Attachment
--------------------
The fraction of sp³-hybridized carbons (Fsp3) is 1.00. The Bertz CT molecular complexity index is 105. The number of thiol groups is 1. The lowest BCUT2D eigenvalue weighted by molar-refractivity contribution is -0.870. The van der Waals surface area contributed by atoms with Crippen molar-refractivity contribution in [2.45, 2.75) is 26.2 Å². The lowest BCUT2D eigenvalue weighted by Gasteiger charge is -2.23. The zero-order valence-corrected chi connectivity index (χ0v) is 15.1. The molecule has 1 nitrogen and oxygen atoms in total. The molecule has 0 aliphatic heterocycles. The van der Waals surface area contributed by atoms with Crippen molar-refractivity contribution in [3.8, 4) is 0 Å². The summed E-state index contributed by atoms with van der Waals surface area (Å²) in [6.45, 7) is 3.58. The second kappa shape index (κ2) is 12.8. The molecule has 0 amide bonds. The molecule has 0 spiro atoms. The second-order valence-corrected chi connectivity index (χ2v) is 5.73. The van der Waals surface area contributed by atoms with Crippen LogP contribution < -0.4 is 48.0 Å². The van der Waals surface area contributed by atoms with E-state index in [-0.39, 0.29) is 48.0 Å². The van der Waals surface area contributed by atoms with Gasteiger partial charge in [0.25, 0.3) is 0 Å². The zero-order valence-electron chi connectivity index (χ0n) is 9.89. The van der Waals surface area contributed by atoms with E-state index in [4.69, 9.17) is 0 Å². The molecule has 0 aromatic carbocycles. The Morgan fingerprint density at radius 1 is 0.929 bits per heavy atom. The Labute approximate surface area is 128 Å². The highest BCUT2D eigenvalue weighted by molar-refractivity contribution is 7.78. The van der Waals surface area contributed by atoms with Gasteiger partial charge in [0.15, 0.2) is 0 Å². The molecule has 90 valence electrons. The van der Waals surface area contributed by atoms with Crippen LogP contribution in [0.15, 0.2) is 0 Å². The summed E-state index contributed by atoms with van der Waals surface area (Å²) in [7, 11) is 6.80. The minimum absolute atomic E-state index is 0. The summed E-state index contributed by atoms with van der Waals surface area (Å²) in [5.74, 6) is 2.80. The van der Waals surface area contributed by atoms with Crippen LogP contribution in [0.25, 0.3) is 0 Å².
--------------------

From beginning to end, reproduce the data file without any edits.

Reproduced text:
The fraction of sp³-hybridized carbons (Fsp3) is 1.00. The Bertz CT molecular complexity index is 105. The number of thiol groups is 1. The lowest BCUT2D eigenvalue weighted by molar-refractivity contribution is -0.870. The van der Waals surface area contributed by atoms with Crippen molar-refractivity contribution in [2.45, 2.75) is 26.2 Å². The lowest BCUT2D eigenvalue weighted by Gasteiger charge is -2.23. The zero-order valence-corrected chi connectivity index (χ0v) is 15.1. The molecule has 1 nitrogen and oxygen atoms in total. The molecule has 0 aliphatic heterocycles. The van der Waals surface area contributed by atoms with Crippen molar-refractivity contribution in [3.8, 4) is 0 Å². The summed E-state index contributed by atoms with van der Waals surface area (Å²) in [6.45, 7) is 3.58. The second kappa shape index (κ2) is 12.8. The molecule has 0 amide bonds. The molecule has 0 spiro atoms. The second-order valence-corrected chi connectivity index (χ2v) is 5.73. The van der Waals surface area contributed by atoms with Crippen LogP contribution < -0.4 is 48.0 Å². The van der Waals surface area contributed by atoms with E-state index in [-0.39, 0.29) is 48.0 Å². The van der Waals surface area contributed by atoms with Gasteiger partial charge in [0.25, 0.3) is 0 Å². The zero-order valence-electron chi connectivity index (χ0n) is 9.89. The van der Waals surface area contributed by atoms with E-state index in [4.69, 9.17) is 0 Å². The molecule has 0 aromatic carbocycles. The Morgan fingerprint density at radius 1 is 0.929 bits per heavy atom. The Labute approximate surface area is 128 Å². The highest BCUT2D eigenvalue weighted by molar-refractivity contribution is 7.78. The van der Waals surface area contributed by atoms with Gasteiger partial charge in [0.15, 0.2) is 0 Å². The molecule has 90 valence electrons. The van der Waals surface area contributed by atoms with Crippen LogP contribution in [0.15, 0.2) is 0 Å². The summed E-state index contributed by atoms with van der Waals surface area (Å²) in [7, 11) is 6.80. The minimum absolute atomic E-state index is 0. The summed E-state index contributed by atoms with van der Waals surface area (Å²) in [5.74, 6) is 2.80. The van der Waals surface area contributed by atoms with Crippen LogP contribution in [0.25, 0.3) is 0 Å².